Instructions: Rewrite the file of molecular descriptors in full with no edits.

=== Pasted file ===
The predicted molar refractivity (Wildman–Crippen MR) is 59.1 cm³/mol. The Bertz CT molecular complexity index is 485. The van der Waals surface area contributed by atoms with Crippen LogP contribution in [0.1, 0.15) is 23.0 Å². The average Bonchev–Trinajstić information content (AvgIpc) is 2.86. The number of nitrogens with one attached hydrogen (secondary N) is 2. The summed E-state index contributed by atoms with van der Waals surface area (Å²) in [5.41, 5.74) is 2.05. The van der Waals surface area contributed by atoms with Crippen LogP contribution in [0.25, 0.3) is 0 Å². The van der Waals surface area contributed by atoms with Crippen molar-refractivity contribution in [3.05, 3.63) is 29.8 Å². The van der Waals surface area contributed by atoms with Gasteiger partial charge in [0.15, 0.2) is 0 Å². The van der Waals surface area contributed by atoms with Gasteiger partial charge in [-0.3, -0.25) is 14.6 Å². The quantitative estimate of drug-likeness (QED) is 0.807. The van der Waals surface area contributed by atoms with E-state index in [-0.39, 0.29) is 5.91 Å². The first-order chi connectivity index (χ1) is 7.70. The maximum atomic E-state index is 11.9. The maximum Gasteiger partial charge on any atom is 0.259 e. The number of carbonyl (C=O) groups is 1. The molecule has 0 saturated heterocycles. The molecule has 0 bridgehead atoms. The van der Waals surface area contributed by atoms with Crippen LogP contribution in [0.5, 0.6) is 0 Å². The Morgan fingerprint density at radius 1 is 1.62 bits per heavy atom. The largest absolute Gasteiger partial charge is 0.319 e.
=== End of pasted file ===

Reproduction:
The predicted molar refractivity (Wildman–Crippen MR) is 59.1 cm³/mol. The Bertz CT molecular complexity index is 485. The van der Waals surface area contributed by atoms with Crippen LogP contribution in [0.1, 0.15) is 23.0 Å². The average Bonchev–Trinajstić information content (AvgIpc) is 2.86. The number of nitrogens with one attached hydrogen (secondary N) is 2. The summed E-state index contributed by atoms with van der Waals surface area (Å²) in [5.41, 5.74) is 2.05. The van der Waals surface area contributed by atoms with Crippen LogP contribution in [0.25, 0.3) is 0 Å². The van der Waals surface area contributed by atoms with Crippen molar-refractivity contribution in [3.05, 3.63) is 29.8 Å². The van der Waals surface area contributed by atoms with Gasteiger partial charge in [0.15, 0.2) is 0 Å². The van der Waals surface area contributed by atoms with Gasteiger partial charge in [-0.3, -0.25) is 14.6 Å². The quantitative estimate of drug-likeness (QED) is 0.807. The van der Waals surface area contributed by atoms with E-state index in [-0.39, 0.29) is 5.91 Å². The first-order chi connectivity index (χ1) is 7.70. The maximum atomic E-state index is 11.9. The maximum Gasteiger partial charge on any atom is 0.259 e. The number of carbonyl (C=O) groups is 1. The molecule has 0 saturated heterocycles. The molecule has 0 bridgehead atoms. The van der Waals surface area contributed by atoms with Crippen LogP contribution in [0.5, 0.6) is 0 Å². The Morgan fingerprint density at radius 1 is 1.62 bits per heavy atom. The largest absolute Gasteiger partial charge is 0.319 e.